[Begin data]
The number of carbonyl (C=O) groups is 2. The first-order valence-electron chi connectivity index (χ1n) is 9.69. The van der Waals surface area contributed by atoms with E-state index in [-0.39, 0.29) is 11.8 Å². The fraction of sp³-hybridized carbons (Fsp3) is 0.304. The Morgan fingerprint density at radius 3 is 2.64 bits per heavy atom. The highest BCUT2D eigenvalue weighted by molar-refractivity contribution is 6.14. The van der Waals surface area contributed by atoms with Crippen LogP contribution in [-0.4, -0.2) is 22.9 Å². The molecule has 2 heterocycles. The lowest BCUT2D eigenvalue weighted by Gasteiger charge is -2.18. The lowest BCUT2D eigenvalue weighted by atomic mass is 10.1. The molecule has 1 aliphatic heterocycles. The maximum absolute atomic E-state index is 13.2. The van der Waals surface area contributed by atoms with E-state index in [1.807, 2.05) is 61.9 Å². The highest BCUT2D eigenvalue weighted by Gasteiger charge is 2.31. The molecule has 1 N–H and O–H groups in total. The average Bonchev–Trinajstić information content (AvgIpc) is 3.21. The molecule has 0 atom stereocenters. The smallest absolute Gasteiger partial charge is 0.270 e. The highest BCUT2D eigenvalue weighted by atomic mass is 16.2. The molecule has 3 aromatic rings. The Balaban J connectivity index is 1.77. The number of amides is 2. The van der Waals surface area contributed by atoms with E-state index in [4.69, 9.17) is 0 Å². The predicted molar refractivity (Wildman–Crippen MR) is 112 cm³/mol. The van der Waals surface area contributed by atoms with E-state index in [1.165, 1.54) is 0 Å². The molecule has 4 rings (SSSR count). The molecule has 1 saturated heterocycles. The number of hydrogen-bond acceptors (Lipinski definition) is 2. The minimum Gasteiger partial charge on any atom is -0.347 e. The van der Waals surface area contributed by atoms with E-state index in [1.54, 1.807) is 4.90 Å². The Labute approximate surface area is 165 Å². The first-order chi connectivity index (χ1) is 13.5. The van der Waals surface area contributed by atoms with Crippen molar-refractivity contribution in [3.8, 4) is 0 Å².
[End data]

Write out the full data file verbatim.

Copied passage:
The number of carbonyl (C=O) groups is 2. The first-order valence-electron chi connectivity index (χ1n) is 9.69. The van der Waals surface area contributed by atoms with E-state index in [-0.39, 0.29) is 11.8 Å². The fraction of sp³-hybridized carbons (Fsp3) is 0.304. The Morgan fingerprint density at radius 3 is 2.64 bits per heavy atom. The highest BCUT2D eigenvalue weighted by molar-refractivity contribution is 6.14. The van der Waals surface area contributed by atoms with Crippen LogP contribution in [-0.4, -0.2) is 22.9 Å². The molecule has 2 heterocycles. The lowest BCUT2D eigenvalue weighted by Gasteiger charge is -2.18. The lowest BCUT2D eigenvalue weighted by atomic mass is 10.1. The molecule has 1 aliphatic heterocycles. The maximum absolute atomic E-state index is 13.2. The van der Waals surface area contributed by atoms with E-state index in [1.807, 2.05) is 61.9 Å². The highest BCUT2D eigenvalue weighted by Gasteiger charge is 2.31. The molecule has 1 N–H and O–H groups in total. The average Bonchev–Trinajstić information content (AvgIpc) is 3.21. The molecule has 0 atom stereocenters. The smallest absolute Gasteiger partial charge is 0.270 e. The highest BCUT2D eigenvalue weighted by atomic mass is 16.2. The molecule has 3 aromatic rings. The Balaban J connectivity index is 1.77. The number of amides is 2. The van der Waals surface area contributed by atoms with E-state index in [4.69, 9.17) is 0 Å². The predicted molar refractivity (Wildman–Crippen MR) is 112 cm³/mol. The van der Waals surface area contributed by atoms with E-state index in [1.165, 1.54) is 0 Å². The molecule has 4 rings (SSSR count). The molecule has 1 saturated heterocycles. The number of hydrogen-bond acceptors (Lipinski definition) is 2. The minimum Gasteiger partial charge on any atom is -0.347 e. The van der Waals surface area contributed by atoms with E-state index in [1.54, 1.807) is 4.90 Å². The Labute approximate surface area is 165 Å². The first-order chi connectivity index (χ1) is 13.5. The van der Waals surface area contributed by atoms with Crippen molar-refractivity contribution in [3.8, 4) is 0 Å².